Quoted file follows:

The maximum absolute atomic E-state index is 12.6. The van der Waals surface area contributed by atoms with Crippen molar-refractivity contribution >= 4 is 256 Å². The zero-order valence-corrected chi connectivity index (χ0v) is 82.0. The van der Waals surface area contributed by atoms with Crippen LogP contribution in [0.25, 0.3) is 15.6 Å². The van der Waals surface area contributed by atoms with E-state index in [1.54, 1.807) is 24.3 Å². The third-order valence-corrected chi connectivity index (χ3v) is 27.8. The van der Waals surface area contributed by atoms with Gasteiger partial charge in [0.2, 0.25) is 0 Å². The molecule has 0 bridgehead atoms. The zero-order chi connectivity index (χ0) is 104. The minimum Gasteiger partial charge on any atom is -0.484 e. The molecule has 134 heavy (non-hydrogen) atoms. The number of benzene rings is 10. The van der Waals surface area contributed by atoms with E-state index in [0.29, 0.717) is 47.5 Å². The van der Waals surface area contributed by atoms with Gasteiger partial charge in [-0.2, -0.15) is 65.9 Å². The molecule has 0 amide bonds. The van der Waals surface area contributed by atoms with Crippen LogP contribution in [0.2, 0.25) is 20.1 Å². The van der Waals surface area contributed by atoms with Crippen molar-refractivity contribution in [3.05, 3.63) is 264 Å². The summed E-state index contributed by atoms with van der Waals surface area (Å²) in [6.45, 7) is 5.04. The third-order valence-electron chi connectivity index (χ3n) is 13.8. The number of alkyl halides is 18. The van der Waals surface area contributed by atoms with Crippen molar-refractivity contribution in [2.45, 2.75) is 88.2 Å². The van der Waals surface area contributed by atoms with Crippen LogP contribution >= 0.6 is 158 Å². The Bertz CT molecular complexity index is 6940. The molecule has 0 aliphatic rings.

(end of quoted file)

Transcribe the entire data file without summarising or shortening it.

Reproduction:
The maximum absolute atomic E-state index is 12.6. The van der Waals surface area contributed by atoms with Crippen molar-refractivity contribution >= 4 is 256 Å². The zero-order valence-corrected chi connectivity index (χ0v) is 82.0. The van der Waals surface area contributed by atoms with Crippen LogP contribution in [0.25, 0.3) is 15.6 Å². The van der Waals surface area contributed by atoms with E-state index in [1.54, 1.807) is 24.3 Å². The third-order valence-corrected chi connectivity index (χ3v) is 27.8. The van der Waals surface area contributed by atoms with Gasteiger partial charge in [0.2, 0.25) is 0 Å². The molecule has 0 bridgehead atoms. The zero-order chi connectivity index (χ0) is 104. The minimum Gasteiger partial charge on any atom is -0.484 e. The molecule has 134 heavy (non-hydrogen) atoms. The number of benzene rings is 10. The van der Waals surface area contributed by atoms with E-state index in [0.29, 0.717) is 47.5 Å². The van der Waals surface area contributed by atoms with Gasteiger partial charge in [-0.2, -0.15) is 65.9 Å². The molecule has 0 amide bonds. The van der Waals surface area contributed by atoms with Crippen LogP contribution in [0.2, 0.25) is 20.1 Å². The van der Waals surface area contributed by atoms with Crippen molar-refractivity contribution in [3.05, 3.63) is 264 Å². The summed E-state index contributed by atoms with van der Waals surface area (Å²) in [6.45, 7) is 5.04. The third-order valence-electron chi connectivity index (χ3n) is 13.8. The number of alkyl halides is 18. The van der Waals surface area contributed by atoms with Crippen molar-refractivity contribution in [2.45, 2.75) is 88.2 Å². The van der Waals surface area contributed by atoms with Crippen LogP contribution >= 0.6 is 158 Å². The Bertz CT molecular complexity index is 6940. The molecule has 0 aliphatic rings.